July 6, 2016 1:34 pm
Updated: July 6, 2016 2:00 pm

Dinosaurs likely killed by ‘one-two punch’ of volcanic eruption and asteroid collision

New evidence supports the theory that both a volcanic eruption and an asteroid were responsible for killing off the dinosaurs.

New evidence supports the theory that both a volcanic eruption and an asteroid were responsible for killing off the dinosaurs.

Lida Xing/Yujiang Han via AP
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While most people blame an asteroid for killing off the dinosaurs, new evidence supports the theory that a powerful volcanic eruption may have started the mass extinction event.

READ MORE: Asteroid that killed dinosaurs almost wiped out mammals

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In 1978, two geophysicists discovered a crater off the coast of the Yucatan Peninsula around the same time a scientific paper was released suggesting that a cataclysmic event was caused when a large asteroid slammed into Earth around 65 million years ago. Many scientists concluded that, after the collision, a massive cloud of super-heated dust and debris covered the globe, creating conditions that eventually wiped out the dinosaurs as they faced global cooling and the poisoning of food sources.

But not everyone was convinced. Some scientists believed that there was evidence to support a powerful volcanic eruption near Mumbai, India.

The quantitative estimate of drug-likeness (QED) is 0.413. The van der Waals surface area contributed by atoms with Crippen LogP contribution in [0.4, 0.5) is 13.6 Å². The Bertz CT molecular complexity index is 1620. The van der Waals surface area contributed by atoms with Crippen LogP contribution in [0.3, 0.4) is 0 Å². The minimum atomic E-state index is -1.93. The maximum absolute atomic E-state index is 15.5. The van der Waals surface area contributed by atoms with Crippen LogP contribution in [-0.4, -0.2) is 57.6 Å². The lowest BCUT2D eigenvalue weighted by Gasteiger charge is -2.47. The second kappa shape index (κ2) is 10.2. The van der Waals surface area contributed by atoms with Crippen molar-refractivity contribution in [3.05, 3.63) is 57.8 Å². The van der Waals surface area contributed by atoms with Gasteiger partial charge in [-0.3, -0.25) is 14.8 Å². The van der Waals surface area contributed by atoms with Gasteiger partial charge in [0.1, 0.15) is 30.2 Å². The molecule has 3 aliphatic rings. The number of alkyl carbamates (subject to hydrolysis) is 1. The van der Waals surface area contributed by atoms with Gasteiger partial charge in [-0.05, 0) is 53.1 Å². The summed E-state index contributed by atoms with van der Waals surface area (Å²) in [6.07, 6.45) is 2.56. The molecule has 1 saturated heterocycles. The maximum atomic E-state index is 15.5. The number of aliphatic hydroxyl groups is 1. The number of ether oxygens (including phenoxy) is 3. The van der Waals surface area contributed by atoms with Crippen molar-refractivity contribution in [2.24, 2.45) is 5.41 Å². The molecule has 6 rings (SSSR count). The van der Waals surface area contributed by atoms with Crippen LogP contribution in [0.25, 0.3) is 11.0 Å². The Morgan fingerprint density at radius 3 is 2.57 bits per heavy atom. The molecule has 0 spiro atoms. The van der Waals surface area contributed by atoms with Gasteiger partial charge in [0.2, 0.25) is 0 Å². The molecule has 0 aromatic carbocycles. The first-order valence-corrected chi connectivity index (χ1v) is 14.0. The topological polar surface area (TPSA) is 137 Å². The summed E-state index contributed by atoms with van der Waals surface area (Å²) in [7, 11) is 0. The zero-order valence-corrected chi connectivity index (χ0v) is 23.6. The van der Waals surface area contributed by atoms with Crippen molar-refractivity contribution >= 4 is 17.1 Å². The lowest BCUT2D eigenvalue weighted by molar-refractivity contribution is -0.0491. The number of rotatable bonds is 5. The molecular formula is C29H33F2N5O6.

That theory has been hotly debated. Now a new study that reconstructed ocean temperatures in the Antarctic, supports the theory that both volcanism and climate change caused by the asteroid impact were responsible for causing the extinction of about 70 per cent of all species on Earth, including the dinosaurs.

READ MORE: Are we in the midst of a mass extinction?

Using new technology, the researchers studied 29 well-preserved mollusks that lived roughly 66 million years ago, found on Antarctica’s Seymour Island. Ocean temperatures in the region averaged about 7 C at that time, but two abrupt warming spikes were discovered. The first is believed to have been caused by the volcanic eruption in India; the second after the asteroid slammed into Earth.

“We find that the end-Cretaceous mass extinction was caused by a combination of the volcanism and meteorite impact, delivering a theoretical ‘one-two punch,'” said Petersen, lead author of the study published on July 5 in the journal Nature Communications.

The temperatures in the Antarctic rose by about 8 C during the first warming event, likely as carbon dioxide became tapped in the atmosphere. The second, which was slightly smaller, occurred about 150,000 years later, around the time of impact.

Researchers believe that the warming likely created stress in the ecosystem, leaving them more vulnerable after the asteroid collision, thus causing the gradual extinction of the dinosaurs and most life on Earth.

WATCH: Tracking the asteroid that took out the dinosaurs

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